Discovery of a rare genetic variant provides clues to understanding common speech and language difficulties
Tuesday, 28 April 2020
An international team of scientists led by Oxford Brookes University have discovered a rare genetic variant which helps us to understand the relationship between hearing and speech and language.
Auditory Processing Disorder (APD) is characterised by difficulties filtering out background noise which can lead to problems understanding speech and language. APD and language disorders are common childhood conditions and are thought to affect up to 10% of the childhood population in the UK, but it is not understood why some children have these difficulties or how the conditions relate to each other.
In a new study, scientists aimed to characterise some of the genetic mechanisms that alter filtering processes which then have a knock-on effect on developing language.
The team investigated the DNA sequence of a family of 12 individuals, eight of whom had filtering and speech difficulties, and searched for rare genetic variants that may contribute to these difficulties.
The subtle hearing difficulties we observed are not easily identified on routine clinical testing and typically go undetected. We believe that early detection by specific assessment of low frequency hearing combined with genetic assessment is an important step towards better diagnosis and better prognosis of those at risk.Dr Dianne Newbury, Senior Lecturer in Medical Genetics and Genomics, Oxford Brookes University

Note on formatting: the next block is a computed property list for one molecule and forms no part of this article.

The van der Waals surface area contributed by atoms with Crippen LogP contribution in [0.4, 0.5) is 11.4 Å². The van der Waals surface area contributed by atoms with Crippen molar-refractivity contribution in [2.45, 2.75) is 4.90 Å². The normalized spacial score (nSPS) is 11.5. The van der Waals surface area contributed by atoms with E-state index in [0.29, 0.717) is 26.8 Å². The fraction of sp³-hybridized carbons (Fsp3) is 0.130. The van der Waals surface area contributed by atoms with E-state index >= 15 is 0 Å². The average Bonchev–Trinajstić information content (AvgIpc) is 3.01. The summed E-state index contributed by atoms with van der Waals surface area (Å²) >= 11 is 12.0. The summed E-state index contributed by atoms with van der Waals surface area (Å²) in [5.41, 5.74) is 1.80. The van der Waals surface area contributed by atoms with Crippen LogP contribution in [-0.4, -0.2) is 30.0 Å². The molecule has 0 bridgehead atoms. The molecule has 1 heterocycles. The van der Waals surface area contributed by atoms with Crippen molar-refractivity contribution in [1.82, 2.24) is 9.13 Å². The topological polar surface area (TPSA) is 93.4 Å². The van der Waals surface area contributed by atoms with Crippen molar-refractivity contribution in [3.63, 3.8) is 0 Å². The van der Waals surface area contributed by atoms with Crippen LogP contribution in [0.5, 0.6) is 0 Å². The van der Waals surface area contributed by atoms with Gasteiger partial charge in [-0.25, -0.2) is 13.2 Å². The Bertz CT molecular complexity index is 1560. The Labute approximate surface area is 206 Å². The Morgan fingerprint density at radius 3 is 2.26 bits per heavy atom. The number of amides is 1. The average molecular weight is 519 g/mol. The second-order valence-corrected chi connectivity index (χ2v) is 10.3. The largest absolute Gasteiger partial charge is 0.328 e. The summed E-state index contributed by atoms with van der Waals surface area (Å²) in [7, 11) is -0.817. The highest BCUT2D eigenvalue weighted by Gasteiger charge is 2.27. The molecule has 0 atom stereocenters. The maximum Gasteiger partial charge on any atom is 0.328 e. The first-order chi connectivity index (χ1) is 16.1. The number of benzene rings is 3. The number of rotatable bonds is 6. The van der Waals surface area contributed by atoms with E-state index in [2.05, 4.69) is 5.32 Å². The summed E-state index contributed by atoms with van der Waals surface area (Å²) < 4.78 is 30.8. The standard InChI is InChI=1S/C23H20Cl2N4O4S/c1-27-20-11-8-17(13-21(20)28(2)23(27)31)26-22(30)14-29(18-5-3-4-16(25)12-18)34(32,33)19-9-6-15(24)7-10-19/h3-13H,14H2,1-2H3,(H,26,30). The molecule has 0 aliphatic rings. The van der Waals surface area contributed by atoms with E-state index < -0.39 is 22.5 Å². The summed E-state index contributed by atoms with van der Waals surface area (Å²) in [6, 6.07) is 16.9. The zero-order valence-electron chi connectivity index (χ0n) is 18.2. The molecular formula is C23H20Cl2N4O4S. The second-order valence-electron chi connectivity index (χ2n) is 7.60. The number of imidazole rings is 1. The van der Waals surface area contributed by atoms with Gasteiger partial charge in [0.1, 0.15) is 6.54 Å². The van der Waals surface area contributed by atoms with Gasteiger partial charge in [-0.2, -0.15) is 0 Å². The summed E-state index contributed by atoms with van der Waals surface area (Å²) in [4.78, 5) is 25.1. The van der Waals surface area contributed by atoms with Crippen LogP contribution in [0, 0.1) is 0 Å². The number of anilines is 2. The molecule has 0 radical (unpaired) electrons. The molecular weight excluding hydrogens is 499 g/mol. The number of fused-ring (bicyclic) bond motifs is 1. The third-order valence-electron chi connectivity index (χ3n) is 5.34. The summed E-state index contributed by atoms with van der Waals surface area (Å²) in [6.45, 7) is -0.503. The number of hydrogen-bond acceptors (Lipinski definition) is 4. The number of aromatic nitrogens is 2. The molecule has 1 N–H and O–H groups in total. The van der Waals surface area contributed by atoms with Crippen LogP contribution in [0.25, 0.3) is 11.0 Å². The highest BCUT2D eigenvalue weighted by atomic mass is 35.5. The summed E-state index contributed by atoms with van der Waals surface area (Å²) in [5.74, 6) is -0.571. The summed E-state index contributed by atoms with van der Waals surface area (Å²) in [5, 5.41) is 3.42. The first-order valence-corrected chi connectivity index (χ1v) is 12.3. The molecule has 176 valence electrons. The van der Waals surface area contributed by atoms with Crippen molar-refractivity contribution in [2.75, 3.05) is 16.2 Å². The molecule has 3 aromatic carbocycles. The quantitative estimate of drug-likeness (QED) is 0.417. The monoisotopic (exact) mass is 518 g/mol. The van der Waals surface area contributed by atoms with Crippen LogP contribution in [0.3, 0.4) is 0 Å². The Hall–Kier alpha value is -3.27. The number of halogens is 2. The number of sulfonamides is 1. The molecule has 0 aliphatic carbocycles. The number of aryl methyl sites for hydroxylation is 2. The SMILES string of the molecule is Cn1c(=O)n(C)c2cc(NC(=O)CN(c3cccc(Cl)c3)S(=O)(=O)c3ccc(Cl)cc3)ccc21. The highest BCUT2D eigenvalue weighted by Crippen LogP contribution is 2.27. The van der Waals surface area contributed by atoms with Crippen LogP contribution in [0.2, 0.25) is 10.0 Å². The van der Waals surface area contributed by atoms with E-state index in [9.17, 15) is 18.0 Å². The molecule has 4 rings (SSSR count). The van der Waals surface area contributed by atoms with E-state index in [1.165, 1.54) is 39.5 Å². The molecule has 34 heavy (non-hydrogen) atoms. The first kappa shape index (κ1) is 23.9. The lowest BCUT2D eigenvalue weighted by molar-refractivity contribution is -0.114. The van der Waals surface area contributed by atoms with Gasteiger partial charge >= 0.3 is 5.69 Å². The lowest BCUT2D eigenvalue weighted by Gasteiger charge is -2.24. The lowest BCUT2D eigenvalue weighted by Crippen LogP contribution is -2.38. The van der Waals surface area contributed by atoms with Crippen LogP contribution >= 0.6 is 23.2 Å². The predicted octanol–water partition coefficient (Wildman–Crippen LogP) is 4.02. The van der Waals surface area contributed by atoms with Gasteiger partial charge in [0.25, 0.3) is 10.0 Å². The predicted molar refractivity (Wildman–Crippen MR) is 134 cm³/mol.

Dr Dianne Newbury, Senior Lecturer in Medical Genetics and Genomics at Oxford Brookes University and lead co-author of the study explains, “We found a change in a gene called USH2A, which led to the production of only half the amount of protein.
“Previous studies have shown that when the USH2A protein is completely absent, this results in a complete loss of hearing which is present at birth and is known as Usher Syndrome. However, the effects of intermediate levels of the protein are not known, so we investigated whether intermediate USH2A levels could contribute to disrupted filtering and speech processes in the family.”
The team looked at genetic data from a large UK population sample and found that children with disrupted USH2A protein levels were not deaf, but showed very subtle difficulties in hearing at low frequencies. This is thought to have an impact on their language development.
Dr Newbury adds: “The subtle hearing difficulties we observed are not easily identified on routine clinical testing and typically go undetected. We believe that early detection by specific assessment of low frequency hearing combined with genetic assessment is an important step towards better diagnosis and better prognosis of those at risk.”
To get a better idea about the relationships between USH2A and hearing, the research team at the University of Connecticut observed mice which had intermediate USH2A protein levels. They found results which mirrored Oxford Brookes’ work in the population sample. The mice showed low frequency hearing impairment, altered processing of sounds and they squeaked louder. This led the team to believe that the level of the USH2A protein is related to speech and language when hearing is altered.
The identified USH2A gene makes a protein that connects tiny sensory hair cells (stereocilia) within the cochlea in the inner ear. When sound waves reach the cochlea, they bend the hair cells. Link proteins such as USH2A are essential so hair cells can bend synchronously and create electrical signals which travel to the brain for processing.
Further investigations of the USH2A gene will provide a better understanding of the filtering processes and the way they impact areas of language development.
The study, Multi-level evidence of an allelic hierarchy of USH2A variants in hearing, auditory processing and speech/language outcomes, has been published in Communications Biology.